Professor Stollmann, why do we laugh?

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“There is one straightforward answer to this question: we laugh because we are tickled. Even the ancestors of humans and chimpanzees tickled each another. In other words, laughter has been around for roughly eight million years. And why do mothers tickle their children? To wean them. Tiger and wolf mothers hit their young if they continue to demand their mother’s milk once there is none left. Great apes, however, resort instead to tickling because their stronger motherly love means that mothers do not like to hit their children.

Tickling is a mixture of aggression and love

A good laugh is a tonic for the body and the soul.

Tickling is a sign of affection that is intended to push the other away: I love you, but leave me alone just now. Tickling is neither stroking (love) nor hitting (aggression) – it is something in between. A mixture of aggression and love, a contradiction to which the body that is being tickled cannot react in any other way than by “exploding”, that is to say in a chaotic, anarchic way, and by losing control.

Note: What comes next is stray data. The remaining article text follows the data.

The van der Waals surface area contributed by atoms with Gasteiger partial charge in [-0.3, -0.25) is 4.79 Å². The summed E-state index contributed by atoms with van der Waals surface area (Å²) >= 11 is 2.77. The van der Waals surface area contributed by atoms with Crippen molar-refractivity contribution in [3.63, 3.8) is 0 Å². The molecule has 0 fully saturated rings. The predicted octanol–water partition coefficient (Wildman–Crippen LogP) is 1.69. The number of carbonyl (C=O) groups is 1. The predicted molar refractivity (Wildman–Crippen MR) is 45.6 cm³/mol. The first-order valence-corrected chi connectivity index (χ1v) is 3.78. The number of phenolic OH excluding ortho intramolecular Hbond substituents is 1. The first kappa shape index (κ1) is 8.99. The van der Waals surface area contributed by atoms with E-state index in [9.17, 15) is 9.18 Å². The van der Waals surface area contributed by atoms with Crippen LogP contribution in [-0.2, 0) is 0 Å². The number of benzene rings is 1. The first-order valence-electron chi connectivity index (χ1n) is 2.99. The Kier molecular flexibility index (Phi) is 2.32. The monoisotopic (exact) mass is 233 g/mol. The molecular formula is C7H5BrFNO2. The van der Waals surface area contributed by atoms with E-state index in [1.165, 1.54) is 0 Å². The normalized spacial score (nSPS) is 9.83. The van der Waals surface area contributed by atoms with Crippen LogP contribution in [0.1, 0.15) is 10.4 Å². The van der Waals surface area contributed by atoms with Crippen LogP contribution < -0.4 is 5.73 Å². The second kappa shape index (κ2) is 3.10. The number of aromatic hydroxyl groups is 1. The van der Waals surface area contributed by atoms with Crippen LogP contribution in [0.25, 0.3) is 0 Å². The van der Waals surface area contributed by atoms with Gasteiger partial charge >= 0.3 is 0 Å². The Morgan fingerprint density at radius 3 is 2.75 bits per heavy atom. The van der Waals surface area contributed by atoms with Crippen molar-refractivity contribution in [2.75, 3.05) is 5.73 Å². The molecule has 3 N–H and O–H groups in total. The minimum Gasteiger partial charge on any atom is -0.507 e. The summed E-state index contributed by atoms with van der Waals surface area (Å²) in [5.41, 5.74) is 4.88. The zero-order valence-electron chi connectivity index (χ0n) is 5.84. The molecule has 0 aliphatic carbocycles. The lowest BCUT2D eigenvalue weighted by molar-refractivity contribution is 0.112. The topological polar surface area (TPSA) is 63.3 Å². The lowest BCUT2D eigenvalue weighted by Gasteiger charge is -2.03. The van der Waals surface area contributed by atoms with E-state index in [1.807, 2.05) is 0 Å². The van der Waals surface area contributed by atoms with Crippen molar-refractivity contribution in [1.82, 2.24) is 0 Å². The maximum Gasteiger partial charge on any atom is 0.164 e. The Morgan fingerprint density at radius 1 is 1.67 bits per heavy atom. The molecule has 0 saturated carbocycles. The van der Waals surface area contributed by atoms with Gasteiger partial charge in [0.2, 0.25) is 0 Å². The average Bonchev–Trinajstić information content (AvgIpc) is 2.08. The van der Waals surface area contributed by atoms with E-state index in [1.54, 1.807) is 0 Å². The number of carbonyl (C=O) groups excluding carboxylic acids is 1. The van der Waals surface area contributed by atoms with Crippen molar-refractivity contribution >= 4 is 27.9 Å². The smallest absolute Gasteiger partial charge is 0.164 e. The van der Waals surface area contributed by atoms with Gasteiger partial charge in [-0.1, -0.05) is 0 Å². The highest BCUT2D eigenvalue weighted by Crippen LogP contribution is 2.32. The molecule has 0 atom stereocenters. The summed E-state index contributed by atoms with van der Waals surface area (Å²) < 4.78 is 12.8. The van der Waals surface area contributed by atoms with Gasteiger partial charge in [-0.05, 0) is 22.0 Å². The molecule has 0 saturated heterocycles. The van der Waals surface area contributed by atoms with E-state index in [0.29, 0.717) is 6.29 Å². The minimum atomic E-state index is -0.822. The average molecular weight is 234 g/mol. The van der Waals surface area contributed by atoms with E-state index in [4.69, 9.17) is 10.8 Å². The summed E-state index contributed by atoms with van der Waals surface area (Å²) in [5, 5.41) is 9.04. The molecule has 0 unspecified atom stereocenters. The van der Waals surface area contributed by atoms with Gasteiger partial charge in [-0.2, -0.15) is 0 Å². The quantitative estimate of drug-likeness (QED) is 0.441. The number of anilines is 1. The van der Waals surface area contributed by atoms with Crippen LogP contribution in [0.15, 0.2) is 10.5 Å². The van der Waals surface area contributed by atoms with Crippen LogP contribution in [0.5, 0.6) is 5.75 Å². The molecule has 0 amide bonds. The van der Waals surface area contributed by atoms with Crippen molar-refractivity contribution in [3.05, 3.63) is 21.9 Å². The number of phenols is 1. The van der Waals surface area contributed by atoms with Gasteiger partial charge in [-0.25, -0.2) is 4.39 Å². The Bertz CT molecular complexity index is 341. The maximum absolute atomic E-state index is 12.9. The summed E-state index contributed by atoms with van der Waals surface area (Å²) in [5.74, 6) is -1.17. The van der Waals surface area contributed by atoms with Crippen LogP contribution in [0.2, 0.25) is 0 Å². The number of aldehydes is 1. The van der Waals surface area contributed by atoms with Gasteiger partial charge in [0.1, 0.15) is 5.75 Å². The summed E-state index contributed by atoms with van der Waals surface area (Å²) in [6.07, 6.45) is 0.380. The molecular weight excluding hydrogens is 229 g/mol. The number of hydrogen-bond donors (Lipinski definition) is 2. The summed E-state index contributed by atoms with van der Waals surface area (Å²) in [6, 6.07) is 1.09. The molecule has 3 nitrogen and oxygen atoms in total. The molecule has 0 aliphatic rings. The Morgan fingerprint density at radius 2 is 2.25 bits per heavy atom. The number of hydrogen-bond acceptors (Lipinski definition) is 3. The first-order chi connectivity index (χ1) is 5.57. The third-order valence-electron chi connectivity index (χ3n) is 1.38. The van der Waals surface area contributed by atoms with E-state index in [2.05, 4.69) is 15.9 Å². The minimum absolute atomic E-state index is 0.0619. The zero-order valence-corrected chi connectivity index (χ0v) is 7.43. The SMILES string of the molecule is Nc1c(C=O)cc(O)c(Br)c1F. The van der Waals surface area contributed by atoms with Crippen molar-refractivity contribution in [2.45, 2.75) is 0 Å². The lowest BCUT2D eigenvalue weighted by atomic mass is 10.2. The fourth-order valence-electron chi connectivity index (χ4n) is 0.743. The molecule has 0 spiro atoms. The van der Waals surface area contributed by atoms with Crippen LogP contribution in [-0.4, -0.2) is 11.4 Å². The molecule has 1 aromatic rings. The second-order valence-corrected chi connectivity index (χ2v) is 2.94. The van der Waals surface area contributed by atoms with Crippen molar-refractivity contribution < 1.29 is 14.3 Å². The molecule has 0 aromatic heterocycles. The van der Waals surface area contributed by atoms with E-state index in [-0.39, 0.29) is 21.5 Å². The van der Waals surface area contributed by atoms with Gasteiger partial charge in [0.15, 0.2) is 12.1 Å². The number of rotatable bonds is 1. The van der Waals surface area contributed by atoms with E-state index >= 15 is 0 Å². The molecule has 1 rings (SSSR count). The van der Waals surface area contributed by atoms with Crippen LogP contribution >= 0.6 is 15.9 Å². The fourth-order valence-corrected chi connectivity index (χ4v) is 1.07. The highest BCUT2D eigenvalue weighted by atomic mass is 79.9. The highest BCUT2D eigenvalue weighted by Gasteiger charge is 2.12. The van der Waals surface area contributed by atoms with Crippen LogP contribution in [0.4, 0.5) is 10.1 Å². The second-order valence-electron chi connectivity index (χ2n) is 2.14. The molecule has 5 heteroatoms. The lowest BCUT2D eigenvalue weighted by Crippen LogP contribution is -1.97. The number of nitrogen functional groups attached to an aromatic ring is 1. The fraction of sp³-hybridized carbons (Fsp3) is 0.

It is not only our skin that reacts to tickling

Professor Rainer Stollmann

Our skin is not the only part of us that is sensitive to tickling. Humans are a bit like onions, with more than seven “skins”. Our body’s skin is merely the original, natural casing in which we live. Then we have things like our family, neighbours, friends, society, politics, religion and culture – all of these are “skins” with sensitive areas in which we can be tickled. We do this to one another every day when we tease and laugh at each other or make jokes. And all comedians, comics and satirists identify the most sensitive points in our social, cultural, existential and religious skins and tickle them with language, images or films to make us laugh.

Laughter means freedom

As many great philosophers have pointed out, “laughter is what happens when fear disappears.” In all of the fears that can be released by laughter there is the child’s deep-seated fear of the mother’s rejection – the fear of losing love. Inevitably, however, the child grows up and must become independent. In this sense tickling and laughter are a natural means of emancipation: through laughter we learn individual freedom. If laughter is forbidden (whether for religious or political reasons), this is an attack on emancipation.”